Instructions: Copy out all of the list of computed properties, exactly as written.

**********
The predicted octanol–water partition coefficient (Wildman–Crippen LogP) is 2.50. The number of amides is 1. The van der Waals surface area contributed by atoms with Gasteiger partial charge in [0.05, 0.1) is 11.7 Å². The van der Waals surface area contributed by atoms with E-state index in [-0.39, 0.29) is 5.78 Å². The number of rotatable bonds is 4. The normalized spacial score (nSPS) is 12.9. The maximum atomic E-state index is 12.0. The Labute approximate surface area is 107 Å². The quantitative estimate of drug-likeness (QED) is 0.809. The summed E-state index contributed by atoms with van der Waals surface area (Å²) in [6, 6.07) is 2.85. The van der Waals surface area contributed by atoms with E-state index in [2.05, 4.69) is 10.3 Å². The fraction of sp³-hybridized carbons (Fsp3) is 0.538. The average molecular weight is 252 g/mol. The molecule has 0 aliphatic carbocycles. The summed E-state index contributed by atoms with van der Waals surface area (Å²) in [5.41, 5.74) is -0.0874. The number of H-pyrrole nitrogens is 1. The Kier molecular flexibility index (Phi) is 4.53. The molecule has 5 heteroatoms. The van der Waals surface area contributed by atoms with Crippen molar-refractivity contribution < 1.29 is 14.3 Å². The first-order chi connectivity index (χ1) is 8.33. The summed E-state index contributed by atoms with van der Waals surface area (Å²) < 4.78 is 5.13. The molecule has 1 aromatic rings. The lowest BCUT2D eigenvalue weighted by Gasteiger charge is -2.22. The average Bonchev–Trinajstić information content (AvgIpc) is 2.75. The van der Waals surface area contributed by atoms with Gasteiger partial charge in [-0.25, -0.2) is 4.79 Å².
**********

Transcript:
The predicted octanol–water partition coefficient (Wildman–Crippen LogP) is 2.50. The number of amides is 1. The van der Waals surface area contributed by atoms with Gasteiger partial charge in [0.05, 0.1) is 11.7 Å². The van der Waals surface area contributed by atoms with E-state index in [-0.39, 0.29) is 5.78 Å². The number of rotatable bonds is 4. The normalized spacial score (nSPS) is 12.9. The maximum atomic E-state index is 12.0. The Labute approximate surface area is 107 Å². The quantitative estimate of drug-likeness (QED) is 0.809. The summed E-state index contributed by atoms with van der Waals surface area (Å²) in [6, 6.07) is 2.85. The van der Waals surface area contributed by atoms with E-state index in [2.05, 4.69) is 10.3 Å². The fraction of sp³-hybridized carbons (Fsp3) is 0.538. The average molecular weight is 252 g/mol. The molecule has 0 aliphatic carbocycles. The summed E-state index contributed by atoms with van der Waals surface area (Å²) in [5.41, 5.74) is -0.0874. The number of H-pyrrole nitrogens is 1. The Kier molecular flexibility index (Phi) is 4.53. The molecule has 5 heteroatoms. The van der Waals surface area contributed by atoms with Crippen molar-refractivity contribution < 1.29 is 14.3 Å². The first-order chi connectivity index (χ1) is 8.33. The summed E-state index contributed by atoms with van der Waals surface area (Å²) < 4.78 is 5.13. The molecule has 1 aromatic rings. The lowest BCUT2D eigenvalue weighted by Gasteiger charge is -2.22. The average Bonchev–Trinajstić information content (AvgIpc) is 2.75. The van der Waals surface area contributed by atoms with Gasteiger partial charge in [-0.25, -0.2) is 4.79 Å².